Aaron J. Brown is a columnist for the Hibbing Daily Tribune. Read more at his blog MinnesotaBrown.com or in his book “Overburden: Modern Life on the Iron Range.”

Comments

  1. This subject has always interested me. I grew up in Milwaukee where there was a difference between the north side accent (more German influenced) and the south side (more Polish influence.) I really didn’t notice much of an accent of any sort when I moved to Northern Iowa and later to Minneapolis. I certainly didn’t here what comes out in the Fargo movie. And nobody ever commented on my accent in MN. But once, visiting CA, I was asked if I’m from Canada…because of the way I said the “out” in about. I some how picked up a hint of the eastern Canadian oout sound. Well, I’ve been to eastern Canada and they say ooooout with a dark out sound.

    But on the Range, I’ve heard hints of what you are talking about. One woman I know is from Biwabic and has very clipped speech, for example. I’ve been down in the Mine at Soudan when the old miners were still the guides. They were really hard to understand, and part of that was because of jargon, not just accents.

    I took a trip with a diverse group of people from all across North America and I astonished myself at being able to peg people’s origins. Yet I still don’t think that most of us “up here” talk like the Fargo movie people. Maybe they do in western MN???

  2. Ever single time I travel, I get laughed at for my accent. Especially out east (and look who’s talking, might I add). Even Midwestern friends who’ve moved to California make fun of me. I grew up in Duluth, for goodness sake. It’s not like I was born and raised on some Finnish speaking compound on the Canadian Border. Oh well. On another note, I was interested to see a written form of “I’m'n’a,” which I also say.

  3. When I came to Des Moines, I was mercilessly teased for my accent for the first few weeks of school. When you’re trying to have a serious conversation with someone, and they constantly interrupt you with “don’cha know” “ya betcha” and the dreaded “aboot,” it’s really quite frustrating. It took a while to make friends, about as long as it took the accent to wear off. It returns full force when I go home, however.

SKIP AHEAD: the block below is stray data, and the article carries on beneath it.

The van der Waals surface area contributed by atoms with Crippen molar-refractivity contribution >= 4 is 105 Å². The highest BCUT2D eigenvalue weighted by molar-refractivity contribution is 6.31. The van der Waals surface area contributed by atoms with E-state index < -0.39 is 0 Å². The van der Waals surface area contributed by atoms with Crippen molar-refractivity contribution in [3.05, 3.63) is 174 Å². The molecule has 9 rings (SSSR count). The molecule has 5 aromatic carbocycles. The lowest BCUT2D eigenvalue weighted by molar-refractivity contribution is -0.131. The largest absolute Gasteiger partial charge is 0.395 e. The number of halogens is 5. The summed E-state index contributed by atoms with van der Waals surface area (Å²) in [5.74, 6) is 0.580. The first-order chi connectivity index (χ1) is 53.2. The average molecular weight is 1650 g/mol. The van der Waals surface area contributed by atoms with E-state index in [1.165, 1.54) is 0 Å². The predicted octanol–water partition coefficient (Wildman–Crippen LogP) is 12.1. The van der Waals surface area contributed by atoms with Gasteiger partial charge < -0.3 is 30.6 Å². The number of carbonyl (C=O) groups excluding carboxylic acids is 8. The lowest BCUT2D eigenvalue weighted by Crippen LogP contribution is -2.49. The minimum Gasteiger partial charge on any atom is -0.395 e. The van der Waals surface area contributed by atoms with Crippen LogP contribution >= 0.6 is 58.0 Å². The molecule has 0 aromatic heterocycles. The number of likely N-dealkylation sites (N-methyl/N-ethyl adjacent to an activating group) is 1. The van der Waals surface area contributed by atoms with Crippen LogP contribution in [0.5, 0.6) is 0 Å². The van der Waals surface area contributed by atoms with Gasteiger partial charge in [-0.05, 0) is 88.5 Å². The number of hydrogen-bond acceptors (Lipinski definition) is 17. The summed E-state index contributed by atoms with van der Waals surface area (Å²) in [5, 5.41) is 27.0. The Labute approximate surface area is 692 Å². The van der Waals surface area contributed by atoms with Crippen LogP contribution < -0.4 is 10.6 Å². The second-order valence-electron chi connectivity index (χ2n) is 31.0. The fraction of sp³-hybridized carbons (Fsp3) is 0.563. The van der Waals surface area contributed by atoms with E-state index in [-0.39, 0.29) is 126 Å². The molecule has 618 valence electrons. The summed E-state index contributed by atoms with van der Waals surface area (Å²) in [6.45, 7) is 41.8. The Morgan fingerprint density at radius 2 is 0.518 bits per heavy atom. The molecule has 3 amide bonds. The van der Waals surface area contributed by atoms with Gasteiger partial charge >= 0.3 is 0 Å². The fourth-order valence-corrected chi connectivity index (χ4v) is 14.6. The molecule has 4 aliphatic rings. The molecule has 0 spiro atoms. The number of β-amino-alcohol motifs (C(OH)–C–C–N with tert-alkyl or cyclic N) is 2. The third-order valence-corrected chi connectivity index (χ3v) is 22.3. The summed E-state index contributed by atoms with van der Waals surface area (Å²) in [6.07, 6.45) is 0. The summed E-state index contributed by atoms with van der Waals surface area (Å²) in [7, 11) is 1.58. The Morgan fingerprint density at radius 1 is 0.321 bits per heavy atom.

4. Yes, when I first left the Range for Dubuque “about” or “aboot” was my Waterloo. That’s the Canadian influence that we NoMinns live our lives unaware of.

  5. Two weeks ago I was on a plane to the Caribbean, listening to your podcast from the U of M bookstore. While your accent is nothing close to other Rangers, I think it does exist. I noticed it not during your readings but during your Q&A portion – the clipping of words that’s so uniquely Iron Range. (I picked up on it because my Ely-native fiance does the same thing as soon as we get north of Cloquet. He trades the city speak for the “Slovenian-clip”.)

    I “I’m'n’a” ALL THE TIME. Guilty!

  6. Wow, major props for being able to listen to that whole thing all the way to the Q&A! :-)

    Yes, that’s a good example. When I’m reading or reciting prepared material I usually sanitize the accent but when I go impromptu the accent comes back.

  7. Not to be snippy, but I think yer proper spellings ther are “Yah” and “I’munnah.”

    When I visited my sister in California as a teenager, an AC repairman came while my sister was at work. I asked him if all the houses in southern CA had central AC 9a phenomenon to me), and he said, “Hoses? Whathoses? Are you from Canada?”(and BTW, here in St. Paul we call that “Canadoo”).

  8. Didn’t realize we had a style guide! Great observation on houses/hoses. That’s one of mine as well. Blame Canadoo.

  9. LOL Lindsy

    Unless people have been to Duluth, they think it is a Finnish speaking compound on the Canadian border. Close enough.

Speak Your Mind

*